Monday, 27 July 2015
A change of scenery is always a good thing. Last weekend, I hopped on a train with my boyfriend ready for a day of adventure and exploring. It was really nice not having a plan and just going where our fancy took us. Our first destination was Camden. We wandered throught the market and had a good old browse of the independent boutiques. I even managed to get my hand on a few of the Penguin Little Black Classics. If anyone else is struggling to find them in person, check out Books Iconica in Camden Lock Market. They also have a fab range of beautiful Penguin editions and bookish gifts for such a small space. It's definitely worth a look! By then it was time for churros and Pimms by the canal. After popping back on the tube and walking for a while we found ourselves at London Bridge and decided to jump aboard HMS Belfast. We both like a bit of WW2 history and I got to swoon over the 1950s typography which adorned multiple signs on the ship! I have an ever growing list of places to visit. The Sky Garden and the Audrey Hepburn exhibition at the NPG are ones that I'm keen to see soon. I'd love to hear of more recommendations and hidden gems you know about. See you again soon, London!
Tuesday, 7 July 2015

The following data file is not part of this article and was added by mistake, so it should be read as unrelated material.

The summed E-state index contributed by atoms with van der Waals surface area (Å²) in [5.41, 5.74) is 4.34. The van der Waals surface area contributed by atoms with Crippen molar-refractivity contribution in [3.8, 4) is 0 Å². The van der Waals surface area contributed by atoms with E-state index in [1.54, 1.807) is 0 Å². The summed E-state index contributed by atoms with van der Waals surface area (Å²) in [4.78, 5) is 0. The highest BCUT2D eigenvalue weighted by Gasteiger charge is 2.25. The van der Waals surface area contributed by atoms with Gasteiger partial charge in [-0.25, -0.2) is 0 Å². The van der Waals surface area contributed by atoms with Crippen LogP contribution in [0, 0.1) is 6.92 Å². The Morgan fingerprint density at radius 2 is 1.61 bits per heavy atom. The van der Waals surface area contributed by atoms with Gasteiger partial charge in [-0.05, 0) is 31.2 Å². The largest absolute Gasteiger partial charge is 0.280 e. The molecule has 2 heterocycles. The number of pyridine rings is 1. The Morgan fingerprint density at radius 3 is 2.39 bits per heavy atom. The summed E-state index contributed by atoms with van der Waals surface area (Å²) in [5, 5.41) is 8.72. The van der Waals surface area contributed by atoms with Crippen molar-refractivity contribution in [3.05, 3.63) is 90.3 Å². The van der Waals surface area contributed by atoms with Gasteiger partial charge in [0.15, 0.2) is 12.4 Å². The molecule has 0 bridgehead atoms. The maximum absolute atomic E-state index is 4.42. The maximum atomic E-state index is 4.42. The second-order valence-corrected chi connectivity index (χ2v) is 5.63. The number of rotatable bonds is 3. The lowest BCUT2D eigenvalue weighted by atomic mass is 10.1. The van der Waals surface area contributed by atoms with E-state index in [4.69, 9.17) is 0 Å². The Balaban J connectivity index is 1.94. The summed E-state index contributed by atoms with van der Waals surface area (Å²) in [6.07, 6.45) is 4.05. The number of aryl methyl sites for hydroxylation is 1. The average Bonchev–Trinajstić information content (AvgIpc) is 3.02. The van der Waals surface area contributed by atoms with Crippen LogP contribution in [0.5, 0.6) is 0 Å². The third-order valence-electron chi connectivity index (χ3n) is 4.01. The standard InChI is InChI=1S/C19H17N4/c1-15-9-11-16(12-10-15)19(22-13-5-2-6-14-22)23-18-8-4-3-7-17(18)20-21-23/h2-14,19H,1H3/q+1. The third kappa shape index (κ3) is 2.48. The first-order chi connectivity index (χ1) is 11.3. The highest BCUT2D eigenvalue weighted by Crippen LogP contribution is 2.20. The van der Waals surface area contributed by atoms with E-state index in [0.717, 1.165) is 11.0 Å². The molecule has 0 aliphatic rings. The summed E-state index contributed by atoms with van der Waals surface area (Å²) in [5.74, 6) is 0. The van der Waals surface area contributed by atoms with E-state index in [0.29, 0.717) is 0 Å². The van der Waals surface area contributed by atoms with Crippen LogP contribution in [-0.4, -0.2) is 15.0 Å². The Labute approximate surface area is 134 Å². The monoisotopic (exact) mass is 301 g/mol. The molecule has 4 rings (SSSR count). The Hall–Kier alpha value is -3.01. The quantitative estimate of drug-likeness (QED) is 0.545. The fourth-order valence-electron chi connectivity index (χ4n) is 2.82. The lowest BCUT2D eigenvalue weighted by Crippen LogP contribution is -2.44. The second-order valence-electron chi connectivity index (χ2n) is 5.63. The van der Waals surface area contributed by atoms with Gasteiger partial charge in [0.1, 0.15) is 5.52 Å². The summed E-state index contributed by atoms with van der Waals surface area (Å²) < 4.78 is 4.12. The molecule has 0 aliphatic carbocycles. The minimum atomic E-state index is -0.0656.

USE YOUR PIGGY BANK I pop all my small change into my cute little piggy. He then looks after it for me until he's so heavy I can hardly lift him. My bank has a paying in machine which accepts coins, so I use this. I like that this is free and the money goes straight into my account. There are similar machines in most supermarkets however these charge a small percentage for using them. CASHBACK SITES After hearing about how much a friend had saved in a year using TopCashback, I was signing up straight away. By following the links via the site and shopping online as normal you can collect cashback from most well-known retailers such as ASOS, Next and Space NK. It's completely free to join and I see it as earning money for something you already do. LOYALTY CARDS My purse is overwhelmed with loyalty cards. The high street ones I use the most are for Boots, The Works and Holland and Barrett. I also use my Tesco Clubcard and Nectar card a lot. I tend to save my reward vouchers and points for Christmas shopping. I also save up my Costa reward points for this time of year when hot chocolate breaks are a must! It's nice to essentially have free cash to spend during the festive period and my bank account likes it too! DECLUTTER Clear out your make-up stash and your wardrobe and sell the items you no longer get any use from to a new home. Car boots are a fantastic way to sell your unwanted clutter although they do take a lot of effort. Not everyone is a fan of a 5am alarm! If car boots aren't your thing then head online. Clothes and makeup sell well on Ebay and Depop. I've had success selling furniture on Gumtree and local Facebook selling sites. MEAL PLANNING By being sensible with my food shop I find that I can save quite a bit. I like to write down the meals that I'll be cooking over the next few days and make a shopping list of the ingredients. I find that with a list in my hand I'm a lot more focused in the supermarket and less prone to picking up a bag of cookies or two. I definitely see an improvement in how much food is wasted when I plan my meals and I've been using the freezer a lot more too. From par-boiling broccoli that won't get used in time before freezing or slicing up brown skinned bananas for delicious milkshakes, I'm more conscious of what gets thrown away.